What motivated you to enrol in Contact Sheet's mentorship program, what did you find most challenging during the course and what do you feel you got out of it that you wouldn't have if you didn't sign up?

I enrolled in Contact Sheet hoping to expand my understanding of photography as an artistic practice and searching for new inspiration. I had been feeling unmotivated to pick up my camera at the time and was hoping to find a new direction.

I found a supportive environment that expanded my understanding of art and artistic practice.

The most challenging part was speaking about my work on a regular basis.

But despite my personal struggles with this aspect, it was also invaluable in helping me to think about my process and consider areas where I could add more structure and research or question more deeply the reasons behind my creative decisions.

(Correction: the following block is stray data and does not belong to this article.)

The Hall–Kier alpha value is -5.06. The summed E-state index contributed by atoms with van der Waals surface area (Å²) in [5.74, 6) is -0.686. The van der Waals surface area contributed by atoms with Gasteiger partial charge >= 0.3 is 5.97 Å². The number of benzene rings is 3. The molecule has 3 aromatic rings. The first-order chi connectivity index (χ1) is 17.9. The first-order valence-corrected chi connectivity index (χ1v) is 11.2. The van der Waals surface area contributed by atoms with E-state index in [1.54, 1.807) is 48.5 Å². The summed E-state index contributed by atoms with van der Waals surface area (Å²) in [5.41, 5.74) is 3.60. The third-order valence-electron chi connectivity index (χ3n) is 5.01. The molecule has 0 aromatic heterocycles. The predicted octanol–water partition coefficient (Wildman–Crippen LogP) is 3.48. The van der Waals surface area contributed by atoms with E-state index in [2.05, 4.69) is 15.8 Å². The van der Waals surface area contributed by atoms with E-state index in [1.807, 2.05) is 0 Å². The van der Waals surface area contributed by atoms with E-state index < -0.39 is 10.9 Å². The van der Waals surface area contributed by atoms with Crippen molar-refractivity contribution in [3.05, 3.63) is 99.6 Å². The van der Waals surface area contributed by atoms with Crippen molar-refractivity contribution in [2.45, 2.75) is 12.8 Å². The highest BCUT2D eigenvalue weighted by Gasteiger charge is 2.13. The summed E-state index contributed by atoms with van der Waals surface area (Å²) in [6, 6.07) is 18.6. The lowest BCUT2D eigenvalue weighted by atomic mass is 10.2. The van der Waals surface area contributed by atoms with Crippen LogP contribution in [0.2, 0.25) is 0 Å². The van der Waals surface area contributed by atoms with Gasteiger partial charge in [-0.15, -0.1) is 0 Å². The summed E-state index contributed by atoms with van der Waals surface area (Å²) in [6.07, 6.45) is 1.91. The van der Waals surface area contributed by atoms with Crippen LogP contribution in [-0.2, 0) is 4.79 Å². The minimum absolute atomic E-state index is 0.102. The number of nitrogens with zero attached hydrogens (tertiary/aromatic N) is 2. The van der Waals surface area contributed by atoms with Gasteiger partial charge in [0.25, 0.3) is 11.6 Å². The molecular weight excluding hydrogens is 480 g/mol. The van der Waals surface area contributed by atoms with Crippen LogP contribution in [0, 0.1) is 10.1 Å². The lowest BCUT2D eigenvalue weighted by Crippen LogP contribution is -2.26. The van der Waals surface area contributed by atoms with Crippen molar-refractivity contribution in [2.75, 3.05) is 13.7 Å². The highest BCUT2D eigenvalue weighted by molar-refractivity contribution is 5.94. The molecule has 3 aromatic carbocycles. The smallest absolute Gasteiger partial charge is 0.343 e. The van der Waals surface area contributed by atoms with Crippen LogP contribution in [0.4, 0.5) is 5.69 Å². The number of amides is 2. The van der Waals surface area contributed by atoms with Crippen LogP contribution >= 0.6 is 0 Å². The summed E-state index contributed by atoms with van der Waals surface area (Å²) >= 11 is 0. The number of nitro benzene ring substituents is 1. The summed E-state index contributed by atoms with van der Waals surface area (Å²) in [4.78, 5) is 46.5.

This is an area that I need to keep working on and would have been an area that I wouldn’t have given much consideration if I didn’t sign up for the program. 

How did the mentorship program change you as an artist and what direction would you like to take your art in the future?

The program has helped me to gain confidence in my work.

I still have a way to go, but with the support of Paul and the group over the last year, I have felt empowered to experiment with multiple artforms alongside photography, and to continue to pursue a visual aesthetic that I enjoy, rather than trying to meet a certain self-imposed ideal.

I hope that I will continue to develop an artistic practice with an increased emphasis on research, alongside creating intuitively.